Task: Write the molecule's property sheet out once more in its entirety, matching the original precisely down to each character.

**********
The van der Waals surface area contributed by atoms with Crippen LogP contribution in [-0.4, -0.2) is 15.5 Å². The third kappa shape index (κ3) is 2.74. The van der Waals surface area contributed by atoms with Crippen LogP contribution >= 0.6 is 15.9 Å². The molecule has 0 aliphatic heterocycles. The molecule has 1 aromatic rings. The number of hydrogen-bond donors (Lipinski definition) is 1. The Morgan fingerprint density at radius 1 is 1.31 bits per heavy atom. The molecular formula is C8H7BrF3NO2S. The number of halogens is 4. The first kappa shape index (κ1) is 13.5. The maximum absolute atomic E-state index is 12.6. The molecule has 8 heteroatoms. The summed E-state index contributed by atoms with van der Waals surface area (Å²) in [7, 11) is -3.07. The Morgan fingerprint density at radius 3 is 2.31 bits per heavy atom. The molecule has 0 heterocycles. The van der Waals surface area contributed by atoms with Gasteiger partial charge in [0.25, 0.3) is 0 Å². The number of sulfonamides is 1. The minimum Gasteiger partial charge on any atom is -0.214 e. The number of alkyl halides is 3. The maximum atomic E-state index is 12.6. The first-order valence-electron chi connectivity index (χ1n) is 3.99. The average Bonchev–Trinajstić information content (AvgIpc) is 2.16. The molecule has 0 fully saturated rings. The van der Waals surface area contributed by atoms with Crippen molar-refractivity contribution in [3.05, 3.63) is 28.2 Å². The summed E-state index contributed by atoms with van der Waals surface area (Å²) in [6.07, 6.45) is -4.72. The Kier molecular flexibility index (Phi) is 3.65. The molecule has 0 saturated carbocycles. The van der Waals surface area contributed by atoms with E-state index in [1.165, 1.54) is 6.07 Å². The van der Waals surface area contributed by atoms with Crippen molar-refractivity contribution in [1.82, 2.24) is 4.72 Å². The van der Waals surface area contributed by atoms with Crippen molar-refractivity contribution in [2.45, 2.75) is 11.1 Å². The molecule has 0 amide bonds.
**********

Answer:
The van der Waals surface area contributed by atoms with Crippen LogP contribution in [-0.4, -0.2) is 15.5 Å². The third kappa shape index (κ3) is 2.74. The van der Waals surface area contributed by atoms with Crippen LogP contribution >= 0.6 is 15.9 Å². The molecule has 0 aliphatic heterocycles. The molecule has 1 aromatic rings. The number of hydrogen-bond donors (Lipinski definition) is 1. The Morgan fingerprint density at radius 1 is 1.31 bits per heavy atom. The molecular formula is C8H7BrF3NO2S. The number of halogens is 4. The first kappa shape index (κ1) is 13.5. The maximum absolute atomic E-state index is 12.6. The molecule has 8 heteroatoms. The summed E-state index contributed by atoms with van der Waals surface area (Å²) in [7, 11) is -3.07. The Morgan fingerprint density at radius 3 is 2.31 bits per heavy atom. The molecule has 0 heterocycles. The van der Waals surface area contributed by atoms with Gasteiger partial charge in [0.25, 0.3) is 0 Å². The number of sulfonamides is 1. The minimum Gasteiger partial charge on any atom is -0.214 e. The number of alkyl halides is 3. The maximum atomic E-state index is 12.6. The first-order valence-electron chi connectivity index (χ1n) is 3.99. The average Bonchev–Trinajstić information content (AvgIpc) is 2.16. The molecule has 0 fully saturated rings. The van der Waals surface area contributed by atoms with Crippen molar-refractivity contribution in [3.05, 3.63) is 28.2 Å². The summed E-state index contributed by atoms with van der Waals surface area (Å²) in [6.07, 6.45) is -4.72. The Kier molecular flexibility index (Phi) is 3.65. The molecule has 0 saturated carbocycles. The van der Waals surface area contributed by atoms with E-state index in [1.165, 1.54) is 6.07 Å². The van der Waals surface area contributed by atoms with Crippen molar-refractivity contribution in [1.82, 2.24) is 4.72 Å². The van der Waals surface area contributed by atoms with Crippen molar-refractivity contribution in [2.45, 2.75) is 11.1 Å². The molecule has 0 amide bonds.